Social media has given us Throwback Thursday; an idea from which we can reflect on and share people, moments, or situations from our past. I enjoy seeing what others have to share. I also sharing my own experiences. In times when social media can be chaotic, clumsy, and ridiculous, TBT is simple fun.
Like some kind deconstructive self-evolutionist, I spend much of my internal life reflecting on fingerprints of others; the persons and moments which have been most pivotal in my life. There is one person though, who has had more influence in my life than anyone.
The Person, The Place, And The Cause…
I was waiting outside Russel Dorren’s homeroom class in the west building of Cherry Creek High School in 1976. The kid standing next to me was a year older. He and I knew each other casually through the weight room of the local recreation center. He was short, had pale skin, wore tight fitting Levis, had a small waist, and shoulders so wide that they stretched the back of his tucked in flannel shirt to extremes. He was Scott Rupert.
Scott was the only kid in school with that bodybuilder look; broad shoulders, a small waist, and round arms barely contained by sleeves. We see that look everywhere today, but in the 1970s it was rare, especially in high school.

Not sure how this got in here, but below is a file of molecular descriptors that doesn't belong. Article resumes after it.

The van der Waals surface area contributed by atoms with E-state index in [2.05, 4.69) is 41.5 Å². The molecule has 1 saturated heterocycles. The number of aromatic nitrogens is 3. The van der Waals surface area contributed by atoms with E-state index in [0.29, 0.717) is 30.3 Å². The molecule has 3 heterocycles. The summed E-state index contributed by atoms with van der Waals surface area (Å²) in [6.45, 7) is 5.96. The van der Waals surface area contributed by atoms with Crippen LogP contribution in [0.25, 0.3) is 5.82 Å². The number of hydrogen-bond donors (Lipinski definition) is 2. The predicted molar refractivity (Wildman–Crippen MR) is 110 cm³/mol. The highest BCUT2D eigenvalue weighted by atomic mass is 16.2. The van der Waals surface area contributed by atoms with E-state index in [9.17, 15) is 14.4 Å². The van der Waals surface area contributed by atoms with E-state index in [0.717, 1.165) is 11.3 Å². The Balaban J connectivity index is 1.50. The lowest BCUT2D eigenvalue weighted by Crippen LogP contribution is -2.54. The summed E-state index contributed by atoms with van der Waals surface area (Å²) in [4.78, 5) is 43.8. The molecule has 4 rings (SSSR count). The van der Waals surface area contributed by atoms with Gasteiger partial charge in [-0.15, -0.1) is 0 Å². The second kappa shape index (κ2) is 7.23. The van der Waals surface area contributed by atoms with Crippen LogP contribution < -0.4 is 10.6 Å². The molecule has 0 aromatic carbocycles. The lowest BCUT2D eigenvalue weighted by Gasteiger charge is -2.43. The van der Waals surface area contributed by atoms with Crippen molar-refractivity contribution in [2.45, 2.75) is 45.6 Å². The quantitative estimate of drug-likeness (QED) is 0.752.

Waiting for the classroom to open, Scott invited me to workout with him sometime at the 20th Street Gym in downtown Denver – a more serious weight room he had discovered. He described it as the “Gold’s Gym of Colorado”.
A week or so later, I stepped out of my comfort zone and went with Scott to the 20th Street Gym. It took 3 bus connections and about 90 minutes to get there one evening after school. I walked in and the place smelled of effort and intensity – what others might have called sweat. Disco music provided a faint soundtrack, but was good accompaniment behind the rhythm of clanging weights.
I had never seen such a concentration of bodybuilders. I immediately keyed in on one man, John Suddemeyer. John wasn’t big, but he had a very tight physique; vascular, and athletic. He had what bodybuilders of the day called the finished look.
Through the evening Scott would point out all the local bodybuilders and powerlifters who comprised the regulars. There was JT LaSasso, whose acne covered back left droplets of blood on the bench press after set he performed. Rich Clench, Mr. Colorado, with arms that looked more like adult water wings. Steve Ponzi, a local powerlifter who made his living bouncing at bars and collecting hard money loans. Finally, there was Al Mack. Al had a 22” neck and more resembled a brown bag full of bowling balls than a human being. Al Mack would become an early mentor to Scott.
My 132 lb. high school frame felt very out of place, but I stuck around and trained legs and shoulders, feeling inadequate while Scott and Al Mack did 45 minutes of uninterrupted pull-ups. Mostly, I used the time to observe. I learned more that night by watching others, than I had in my previous 2 years at my local rec center gym.